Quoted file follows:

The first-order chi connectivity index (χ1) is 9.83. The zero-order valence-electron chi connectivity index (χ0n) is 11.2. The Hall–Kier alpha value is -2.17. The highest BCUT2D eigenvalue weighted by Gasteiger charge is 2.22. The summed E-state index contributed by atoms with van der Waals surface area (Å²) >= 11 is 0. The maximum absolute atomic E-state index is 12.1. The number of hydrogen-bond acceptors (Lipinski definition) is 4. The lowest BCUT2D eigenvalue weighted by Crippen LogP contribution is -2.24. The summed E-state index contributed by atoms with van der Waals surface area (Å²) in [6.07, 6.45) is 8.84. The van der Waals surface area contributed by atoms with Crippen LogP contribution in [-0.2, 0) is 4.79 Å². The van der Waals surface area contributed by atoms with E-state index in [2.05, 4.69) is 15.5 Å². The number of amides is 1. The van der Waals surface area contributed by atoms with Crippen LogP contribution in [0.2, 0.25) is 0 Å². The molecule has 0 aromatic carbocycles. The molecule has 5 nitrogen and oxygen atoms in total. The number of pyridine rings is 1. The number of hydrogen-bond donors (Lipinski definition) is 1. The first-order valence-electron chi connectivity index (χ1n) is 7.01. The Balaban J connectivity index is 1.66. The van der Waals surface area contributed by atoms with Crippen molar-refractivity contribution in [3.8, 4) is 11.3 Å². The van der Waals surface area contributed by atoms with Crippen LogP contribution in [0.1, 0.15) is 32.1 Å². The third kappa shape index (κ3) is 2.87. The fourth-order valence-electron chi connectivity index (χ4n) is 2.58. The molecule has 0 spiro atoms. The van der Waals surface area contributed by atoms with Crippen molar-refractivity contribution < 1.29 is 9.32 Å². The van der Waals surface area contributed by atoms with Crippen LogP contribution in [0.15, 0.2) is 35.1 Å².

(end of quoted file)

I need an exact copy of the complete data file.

The first-order chi connectivity index (χ1) is 9.83. The zero-order valence-electron chi connectivity index (χ0n) is 11.2. The Hall–Kier alpha value is -2.17. The highest BCUT2D eigenvalue weighted by Gasteiger charge is 2.22. The summed E-state index contributed by atoms with van der Waals surface area (Å²) >= 11 is 0. The maximum absolute atomic E-state index is 12.1. The number of hydrogen-bond acceptors (Lipinski definition) is 4. The lowest BCUT2D eigenvalue weighted by Crippen LogP contribution is -2.24. The summed E-state index contributed by atoms with van der Waals surface area (Å²) in [6.07, 6.45) is 8.84. The van der Waals surface area contributed by atoms with Crippen LogP contribution in [-0.2, 0) is 4.79 Å². The van der Waals surface area contributed by atoms with E-state index in [2.05, 4.69) is 15.5 Å². The number of amides is 1. The van der Waals surface area contributed by atoms with Crippen LogP contribution in [0.2, 0.25) is 0 Å². The molecule has 0 aromatic carbocycles. The molecule has 5 nitrogen and oxygen atoms in total. The number of pyridine rings is 1. The number of hydrogen-bond donors (Lipinski definition) is 1. The first-order valence-electron chi connectivity index (χ1n) is 7.01. The Balaban J connectivity index is 1.66. The van der Waals surface area contributed by atoms with Crippen molar-refractivity contribution in [3.8, 4) is 11.3 Å². The van der Waals surface area contributed by atoms with Crippen LogP contribution in [0.1, 0.15) is 32.1 Å². The third kappa shape index (κ3) is 2.87. The fourth-order valence-electron chi connectivity index (χ4n) is 2.58. The molecule has 0 spiro atoms. The van der Waals surface area contributed by atoms with Crippen molar-refractivity contribution < 1.29 is 9.32 Å². The van der Waals surface area contributed by atoms with Crippen LogP contribution in [0.15, 0.2) is 35.1 Å².